Ryan Raffaelli, associate professor at Harvard Business School, gave the keynote speech at Winter Institute 15 in Baltimore on Wednesday morning. Raffaelli studies innovation and transformation in legacy businesses and released a preliminary academic paper on his eight-year-long study of independent bookselling.
Raffaelli initially focused on the transformation of companies like German pencil maker Faber Castell, which benefitted from the 2015 coloring book boom; the Italian notebook company Moleskine which has partnered with app developer Evernote; and the Swiss mechanical watch industry which went on to compete with digital watches by creating the Swatch.
"What happens when radical technology comes into a new industry, you have an area of technological fermentation," said Raffaelli, who described this as an era in which different ideas compete for dominance, before choosing a winner and moving onto an era of incremental change.The question then becomes, how does the established dominant design compete and even thrive when facing competition from new designs or ideas.
Moving on to bookselling, he outlined a "catalog of competitors" to indie bookselling. This list is familiar and began with mall chain stores, the rise of the big box store, the birth of Amazon.com, the emergence of e-books. "The year 2009 saw the lowest number of ABA bookstores two years after the introduction of the e-book," noted Raffaelli. The industry then bounced back.
His report identified several factors that signalled the sea change that brought about the resurgence of numbers. First was "community," which bookstores identified has a movement. This was amplified by a massive boom in social media. Around 2010, people stopped talking about bookstore activism and getting bookstores fair pricing from publishers and others, and shifting to talk of 'localism' — or buying local," said Raffaelli.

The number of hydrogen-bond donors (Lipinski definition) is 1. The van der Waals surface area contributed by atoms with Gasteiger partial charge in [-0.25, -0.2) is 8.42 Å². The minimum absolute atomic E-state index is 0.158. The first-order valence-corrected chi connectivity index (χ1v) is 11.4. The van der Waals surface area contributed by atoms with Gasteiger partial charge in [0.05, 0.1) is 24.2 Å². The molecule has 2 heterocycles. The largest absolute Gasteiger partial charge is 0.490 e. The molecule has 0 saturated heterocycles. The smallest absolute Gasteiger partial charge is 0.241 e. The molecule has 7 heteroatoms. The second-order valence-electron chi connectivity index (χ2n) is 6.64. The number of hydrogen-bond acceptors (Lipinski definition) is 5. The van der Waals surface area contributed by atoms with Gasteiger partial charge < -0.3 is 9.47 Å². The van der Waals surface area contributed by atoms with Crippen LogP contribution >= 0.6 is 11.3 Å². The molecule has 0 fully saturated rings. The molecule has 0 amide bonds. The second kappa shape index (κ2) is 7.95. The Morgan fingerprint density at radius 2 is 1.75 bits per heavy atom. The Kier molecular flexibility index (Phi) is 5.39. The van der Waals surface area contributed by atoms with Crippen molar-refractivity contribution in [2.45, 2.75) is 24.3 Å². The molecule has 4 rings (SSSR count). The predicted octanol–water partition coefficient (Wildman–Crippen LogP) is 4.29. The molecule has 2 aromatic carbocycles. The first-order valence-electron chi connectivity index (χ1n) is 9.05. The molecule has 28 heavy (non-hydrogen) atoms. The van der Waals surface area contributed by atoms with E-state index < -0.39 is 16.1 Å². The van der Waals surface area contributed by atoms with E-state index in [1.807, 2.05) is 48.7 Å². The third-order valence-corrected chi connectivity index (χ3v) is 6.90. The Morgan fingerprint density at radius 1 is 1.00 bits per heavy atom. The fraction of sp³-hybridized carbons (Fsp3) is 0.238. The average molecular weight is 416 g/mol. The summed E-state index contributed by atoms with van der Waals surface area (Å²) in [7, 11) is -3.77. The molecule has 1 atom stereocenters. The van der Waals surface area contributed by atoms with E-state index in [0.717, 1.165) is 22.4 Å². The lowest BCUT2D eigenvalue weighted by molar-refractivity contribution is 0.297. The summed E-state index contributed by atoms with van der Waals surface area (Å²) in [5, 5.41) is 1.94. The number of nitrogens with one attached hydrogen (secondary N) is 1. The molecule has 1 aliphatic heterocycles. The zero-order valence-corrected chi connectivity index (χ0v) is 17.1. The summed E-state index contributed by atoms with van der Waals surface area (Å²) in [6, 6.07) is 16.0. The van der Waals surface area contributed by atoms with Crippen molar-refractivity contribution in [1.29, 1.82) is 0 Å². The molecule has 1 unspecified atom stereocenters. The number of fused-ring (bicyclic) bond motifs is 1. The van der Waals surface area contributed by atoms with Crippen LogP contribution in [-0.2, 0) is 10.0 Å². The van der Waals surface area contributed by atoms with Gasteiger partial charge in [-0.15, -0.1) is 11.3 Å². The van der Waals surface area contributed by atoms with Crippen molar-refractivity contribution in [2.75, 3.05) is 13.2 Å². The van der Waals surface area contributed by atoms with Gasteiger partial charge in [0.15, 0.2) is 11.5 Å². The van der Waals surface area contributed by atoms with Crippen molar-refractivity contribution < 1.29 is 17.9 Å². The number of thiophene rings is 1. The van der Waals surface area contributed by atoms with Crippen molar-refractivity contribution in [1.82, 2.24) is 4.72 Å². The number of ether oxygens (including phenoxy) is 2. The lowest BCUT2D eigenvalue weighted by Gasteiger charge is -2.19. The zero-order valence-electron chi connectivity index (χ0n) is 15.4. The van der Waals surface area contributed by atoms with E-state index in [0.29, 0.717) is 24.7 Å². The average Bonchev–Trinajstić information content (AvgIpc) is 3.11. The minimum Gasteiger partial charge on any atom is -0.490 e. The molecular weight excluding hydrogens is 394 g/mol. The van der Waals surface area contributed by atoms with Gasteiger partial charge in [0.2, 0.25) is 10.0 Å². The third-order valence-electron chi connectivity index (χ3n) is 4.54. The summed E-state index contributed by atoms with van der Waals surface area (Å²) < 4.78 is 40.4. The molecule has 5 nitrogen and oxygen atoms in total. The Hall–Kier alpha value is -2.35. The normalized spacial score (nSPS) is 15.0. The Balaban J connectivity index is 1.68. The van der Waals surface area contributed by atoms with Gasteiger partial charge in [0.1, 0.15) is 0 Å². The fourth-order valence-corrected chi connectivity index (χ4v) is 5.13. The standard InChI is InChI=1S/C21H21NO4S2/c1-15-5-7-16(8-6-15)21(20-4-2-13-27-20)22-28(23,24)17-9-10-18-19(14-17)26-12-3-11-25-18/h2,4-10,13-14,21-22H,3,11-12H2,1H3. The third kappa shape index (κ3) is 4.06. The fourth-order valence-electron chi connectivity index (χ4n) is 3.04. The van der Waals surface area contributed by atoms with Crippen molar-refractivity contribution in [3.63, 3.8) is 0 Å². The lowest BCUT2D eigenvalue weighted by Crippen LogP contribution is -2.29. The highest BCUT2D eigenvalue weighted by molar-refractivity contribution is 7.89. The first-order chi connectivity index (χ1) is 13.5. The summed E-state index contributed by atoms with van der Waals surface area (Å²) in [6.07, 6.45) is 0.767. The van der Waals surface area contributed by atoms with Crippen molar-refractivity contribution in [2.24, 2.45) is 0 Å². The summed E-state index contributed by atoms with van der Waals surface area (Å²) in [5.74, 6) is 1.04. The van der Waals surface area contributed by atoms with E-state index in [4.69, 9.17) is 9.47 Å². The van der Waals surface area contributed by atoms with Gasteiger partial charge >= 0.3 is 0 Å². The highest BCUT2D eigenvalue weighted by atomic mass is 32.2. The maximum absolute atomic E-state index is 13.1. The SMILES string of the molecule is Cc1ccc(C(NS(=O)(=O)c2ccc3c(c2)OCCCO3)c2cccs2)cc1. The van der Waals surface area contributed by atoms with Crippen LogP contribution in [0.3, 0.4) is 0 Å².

He next identified the emergence of the concept of curation in stores and identified handselling as something the corporate retailers cannot replicate, calling it "pure gold" and the means by which "humans can beat algorithms."
Rafaelli's third concept was "convening" — the notion that booksellers have an ability to bring people into their stores for a conversation. He finally landed on the notion of "collective identity," which is the value system that identifies independent bookstores.
He underscored that the digital disruption that destroyed music retailers didn't happen in books, as e-books never took off in popularity the way that music downloads and pay-to-stream services have dominated music sales.
So, in summary: his three main factors contributing to the bookstore revival were "community," "curation" and what he called "convening."
The keys to the future are how booksellers will communicate the value of community, continue to compete on experience and quality, not price and inventory, and maintain the bookstore as a gathering place.
Two major challenges are how stores will contribute to data collection projects — Rafaelli implored booksellers to complete their ABACUS surveys — and then how bookstores will be able to exchange best practices with other small businesses and learn.
The growth in stores, said Rafaelli, is not necessarily a measure of health. "Margins, profitability, and turnover are indicators — not the number of stores," he said.
"Indie bookstores symbolize the power of community as a source of competitive advantage," said Rafaelli in conclusion.